Florence Nightingale’s owl

There were two moreporks in the tree outside our kitchen window last night. Moreporks, for the uninitiated, are small, very owl-shaped New Zealand owls, with a distinctive call that sounds like someone calling out “More pork!”. I think we have them back in Australia too, but they must have an accent, because they’re called Mopokes or Boobooks.
Anyway they are rarely seen. We saw one close up the first day we came to inspect the house, and decided that an owl paying a visit was a sign, so we moved in. Never saw the little blighter again, until the other night, although he calls out often. Now he has a friend. They are as owl-like as each other. They were sitting on the branch, deep in conversation.

Florence Nightingale had an owl called Athena, which she carried around in her dressing gown pocket. She would perch on Flo’s finger for treats, and make a bow and curtsey on the table. She must have been a Little Owl: Athene noctua.
Athena had been rescued from some naughty boys at the Acropolis, where the great carved stone owl of the original Athena perches (she’s now outside the museum – I loved that owl, and scoured Athens’ shops until I found a little replica to bring home).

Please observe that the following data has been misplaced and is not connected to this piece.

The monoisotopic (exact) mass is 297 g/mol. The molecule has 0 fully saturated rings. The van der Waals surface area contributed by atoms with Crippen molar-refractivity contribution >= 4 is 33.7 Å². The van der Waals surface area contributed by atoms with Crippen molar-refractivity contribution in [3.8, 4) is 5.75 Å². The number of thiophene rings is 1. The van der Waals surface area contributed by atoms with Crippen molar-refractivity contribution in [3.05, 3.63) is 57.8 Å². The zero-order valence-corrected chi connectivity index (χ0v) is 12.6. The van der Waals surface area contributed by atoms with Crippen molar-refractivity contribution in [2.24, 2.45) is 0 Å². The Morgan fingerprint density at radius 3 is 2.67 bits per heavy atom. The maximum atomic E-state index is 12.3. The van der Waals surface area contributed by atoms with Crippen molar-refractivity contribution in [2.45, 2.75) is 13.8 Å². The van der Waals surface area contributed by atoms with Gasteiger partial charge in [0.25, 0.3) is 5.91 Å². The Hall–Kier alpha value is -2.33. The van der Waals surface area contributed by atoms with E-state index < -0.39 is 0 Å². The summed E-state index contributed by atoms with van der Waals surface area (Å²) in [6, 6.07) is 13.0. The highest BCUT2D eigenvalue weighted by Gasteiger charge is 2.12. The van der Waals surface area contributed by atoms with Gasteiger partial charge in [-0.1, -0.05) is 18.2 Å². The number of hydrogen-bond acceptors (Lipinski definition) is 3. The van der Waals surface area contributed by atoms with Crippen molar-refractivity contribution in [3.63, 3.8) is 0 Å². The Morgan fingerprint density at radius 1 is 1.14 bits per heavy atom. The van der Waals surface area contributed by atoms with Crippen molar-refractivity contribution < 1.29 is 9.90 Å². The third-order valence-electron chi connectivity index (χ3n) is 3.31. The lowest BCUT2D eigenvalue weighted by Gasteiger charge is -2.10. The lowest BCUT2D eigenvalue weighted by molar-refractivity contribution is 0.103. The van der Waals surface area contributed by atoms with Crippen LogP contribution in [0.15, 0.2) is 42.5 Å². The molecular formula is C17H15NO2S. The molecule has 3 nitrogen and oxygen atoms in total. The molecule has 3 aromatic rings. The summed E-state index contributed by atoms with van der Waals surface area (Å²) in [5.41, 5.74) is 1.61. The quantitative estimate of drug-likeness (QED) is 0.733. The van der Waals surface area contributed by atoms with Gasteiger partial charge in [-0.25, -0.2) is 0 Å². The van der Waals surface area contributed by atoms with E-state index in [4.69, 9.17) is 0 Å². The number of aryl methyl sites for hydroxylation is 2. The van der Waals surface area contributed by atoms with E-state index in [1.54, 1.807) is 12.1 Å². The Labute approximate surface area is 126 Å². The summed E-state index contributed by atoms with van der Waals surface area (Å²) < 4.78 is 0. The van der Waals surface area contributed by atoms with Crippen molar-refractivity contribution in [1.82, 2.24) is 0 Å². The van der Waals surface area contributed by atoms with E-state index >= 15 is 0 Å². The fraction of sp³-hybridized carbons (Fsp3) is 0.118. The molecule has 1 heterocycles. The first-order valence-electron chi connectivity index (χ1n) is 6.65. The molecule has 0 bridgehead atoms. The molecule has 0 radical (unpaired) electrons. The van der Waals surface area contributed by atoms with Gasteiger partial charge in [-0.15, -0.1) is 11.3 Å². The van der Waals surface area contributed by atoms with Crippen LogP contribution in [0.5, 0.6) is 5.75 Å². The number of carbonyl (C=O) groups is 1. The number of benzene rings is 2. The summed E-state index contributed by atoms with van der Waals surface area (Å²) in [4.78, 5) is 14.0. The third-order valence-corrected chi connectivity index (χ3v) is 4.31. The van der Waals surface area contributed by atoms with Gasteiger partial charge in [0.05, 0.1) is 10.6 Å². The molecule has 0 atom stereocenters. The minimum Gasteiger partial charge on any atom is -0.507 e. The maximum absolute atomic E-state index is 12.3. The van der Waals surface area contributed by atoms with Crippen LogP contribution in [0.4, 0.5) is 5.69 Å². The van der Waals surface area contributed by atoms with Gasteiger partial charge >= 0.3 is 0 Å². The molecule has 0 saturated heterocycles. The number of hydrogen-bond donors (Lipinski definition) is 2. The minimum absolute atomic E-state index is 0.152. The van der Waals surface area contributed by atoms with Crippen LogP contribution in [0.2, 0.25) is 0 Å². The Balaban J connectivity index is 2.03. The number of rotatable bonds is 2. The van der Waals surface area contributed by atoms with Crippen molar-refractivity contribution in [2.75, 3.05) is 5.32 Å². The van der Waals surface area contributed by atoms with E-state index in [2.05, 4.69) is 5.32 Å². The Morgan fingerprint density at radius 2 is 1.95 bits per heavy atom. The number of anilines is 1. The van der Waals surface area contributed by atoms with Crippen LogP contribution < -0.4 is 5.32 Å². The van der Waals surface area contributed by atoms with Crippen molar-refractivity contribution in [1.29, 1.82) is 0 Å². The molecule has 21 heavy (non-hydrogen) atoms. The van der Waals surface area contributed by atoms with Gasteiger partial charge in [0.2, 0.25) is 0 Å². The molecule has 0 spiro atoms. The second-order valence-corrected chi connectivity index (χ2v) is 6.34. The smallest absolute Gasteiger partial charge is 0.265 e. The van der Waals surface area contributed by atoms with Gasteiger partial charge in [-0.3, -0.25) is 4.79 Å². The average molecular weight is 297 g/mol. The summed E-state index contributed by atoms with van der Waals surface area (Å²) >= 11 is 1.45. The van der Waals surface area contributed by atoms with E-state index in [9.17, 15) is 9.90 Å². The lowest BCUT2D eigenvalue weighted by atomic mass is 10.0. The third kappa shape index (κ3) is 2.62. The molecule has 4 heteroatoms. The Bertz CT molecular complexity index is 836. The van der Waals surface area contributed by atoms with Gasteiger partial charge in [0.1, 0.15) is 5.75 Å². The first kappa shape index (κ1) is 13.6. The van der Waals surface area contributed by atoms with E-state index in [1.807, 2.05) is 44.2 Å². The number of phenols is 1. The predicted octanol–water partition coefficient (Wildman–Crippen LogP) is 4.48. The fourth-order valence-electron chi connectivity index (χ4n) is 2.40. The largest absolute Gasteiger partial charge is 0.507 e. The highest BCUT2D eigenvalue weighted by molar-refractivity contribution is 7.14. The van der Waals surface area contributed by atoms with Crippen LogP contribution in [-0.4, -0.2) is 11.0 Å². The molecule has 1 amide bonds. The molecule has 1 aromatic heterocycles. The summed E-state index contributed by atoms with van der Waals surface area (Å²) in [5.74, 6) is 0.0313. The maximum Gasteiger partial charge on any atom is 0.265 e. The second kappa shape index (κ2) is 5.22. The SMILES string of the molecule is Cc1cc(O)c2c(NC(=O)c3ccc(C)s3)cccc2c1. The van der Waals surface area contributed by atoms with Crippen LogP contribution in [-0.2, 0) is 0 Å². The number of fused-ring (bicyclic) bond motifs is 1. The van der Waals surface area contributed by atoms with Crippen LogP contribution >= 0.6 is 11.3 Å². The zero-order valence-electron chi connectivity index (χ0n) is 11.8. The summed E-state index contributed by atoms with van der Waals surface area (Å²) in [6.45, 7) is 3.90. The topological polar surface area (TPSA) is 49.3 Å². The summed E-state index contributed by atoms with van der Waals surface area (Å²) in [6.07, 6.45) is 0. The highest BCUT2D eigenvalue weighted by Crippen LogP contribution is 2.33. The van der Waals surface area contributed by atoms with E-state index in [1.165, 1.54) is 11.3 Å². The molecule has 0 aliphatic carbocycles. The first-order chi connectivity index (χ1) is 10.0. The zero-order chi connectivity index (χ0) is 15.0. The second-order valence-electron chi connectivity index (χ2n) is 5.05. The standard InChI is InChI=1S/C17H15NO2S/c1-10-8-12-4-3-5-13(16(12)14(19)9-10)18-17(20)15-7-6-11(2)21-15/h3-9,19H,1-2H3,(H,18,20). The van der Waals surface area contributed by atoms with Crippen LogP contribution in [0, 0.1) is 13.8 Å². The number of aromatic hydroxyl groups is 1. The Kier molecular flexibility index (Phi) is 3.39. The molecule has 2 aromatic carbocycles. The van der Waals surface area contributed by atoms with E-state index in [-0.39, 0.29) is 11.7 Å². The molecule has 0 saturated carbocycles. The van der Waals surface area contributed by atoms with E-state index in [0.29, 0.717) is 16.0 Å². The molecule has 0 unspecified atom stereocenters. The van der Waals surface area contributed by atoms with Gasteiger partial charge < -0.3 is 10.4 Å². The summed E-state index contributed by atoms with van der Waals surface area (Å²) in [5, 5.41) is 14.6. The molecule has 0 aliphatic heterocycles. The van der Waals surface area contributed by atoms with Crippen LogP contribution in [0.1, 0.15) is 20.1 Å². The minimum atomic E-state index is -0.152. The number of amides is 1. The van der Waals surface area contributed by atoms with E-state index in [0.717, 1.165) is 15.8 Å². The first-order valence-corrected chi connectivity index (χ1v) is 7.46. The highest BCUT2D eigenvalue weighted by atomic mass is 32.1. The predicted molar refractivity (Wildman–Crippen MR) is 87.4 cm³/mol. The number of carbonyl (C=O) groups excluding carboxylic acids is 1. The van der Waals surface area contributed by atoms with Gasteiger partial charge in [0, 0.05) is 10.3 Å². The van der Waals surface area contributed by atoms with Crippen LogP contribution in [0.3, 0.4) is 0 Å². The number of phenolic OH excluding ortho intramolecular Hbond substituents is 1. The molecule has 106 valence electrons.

When Florence left for Constantinople to nurse soldiers during the Crimean War, Athena got left behind in the attic. She died not longer after, they said, of heartbreak.
But that’s not the end of Athena’s fame. Last year she was rediscovered in a collection of Flo memorabilia (Floriana?) which was about to be sold off.
People fell in love with poor, stuffed Athena, and a campaign sprang up to raise the money to buy her. That gorgeous man from the Antiques Roadshow, ceramics expert Henry Sandon, had a special fundraising porcelain piece made for the Save Athena Fund: needless to say, it was a statue of the Lady With the Lamp.

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